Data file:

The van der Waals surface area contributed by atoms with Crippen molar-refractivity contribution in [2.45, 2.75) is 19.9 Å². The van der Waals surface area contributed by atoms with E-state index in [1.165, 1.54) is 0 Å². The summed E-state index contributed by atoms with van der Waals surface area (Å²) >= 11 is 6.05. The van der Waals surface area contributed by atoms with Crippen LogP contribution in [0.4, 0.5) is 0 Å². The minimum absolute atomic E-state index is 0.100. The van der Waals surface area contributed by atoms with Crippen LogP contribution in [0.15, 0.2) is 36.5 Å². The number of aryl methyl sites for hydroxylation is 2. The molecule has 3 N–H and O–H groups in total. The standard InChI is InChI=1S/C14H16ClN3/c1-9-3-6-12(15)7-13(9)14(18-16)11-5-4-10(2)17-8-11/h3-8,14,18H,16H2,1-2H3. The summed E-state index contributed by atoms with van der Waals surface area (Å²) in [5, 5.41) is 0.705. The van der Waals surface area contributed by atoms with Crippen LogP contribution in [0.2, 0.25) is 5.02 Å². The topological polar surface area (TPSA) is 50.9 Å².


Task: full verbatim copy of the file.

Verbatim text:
The van der Waals surface area contributed by atoms with Crippen molar-refractivity contribution in [2.45, 2.75) is 19.9 Å². The van der Waals surface area contributed by atoms with E-state index in [1.165, 1.54) is 0 Å². The summed E-state index contributed by atoms with van der Waals surface area (Å²) >= 11 is 6.05. The van der Waals surface area contributed by atoms with Crippen LogP contribution in [0.4, 0.5) is 0 Å². The minimum absolute atomic E-state index is 0.100. The van der Waals surface area contributed by atoms with Crippen LogP contribution in [0.15, 0.2) is 36.5 Å². The number of aryl methyl sites for hydroxylation is 2. The molecule has 3 N–H and O–H groups in total. The standard InChI is InChI=1S/C14H16ClN3/c1-9-3-6-12(15)7-13(9)14(18-16)11-5-4-10(2)17-8-11/h3-8,14,18H,16H2,1-2H3. The summed E-state index contributed by atoms with van der Waals surface area (Å²) in [5, 5.41) is 0.705. The van der Waals surface area contributed by atoms with Crippen LogP contribution in [0.2, 0.25) is 5.02 Å². The topological polar surface area (TPSA) is 50.9 Å².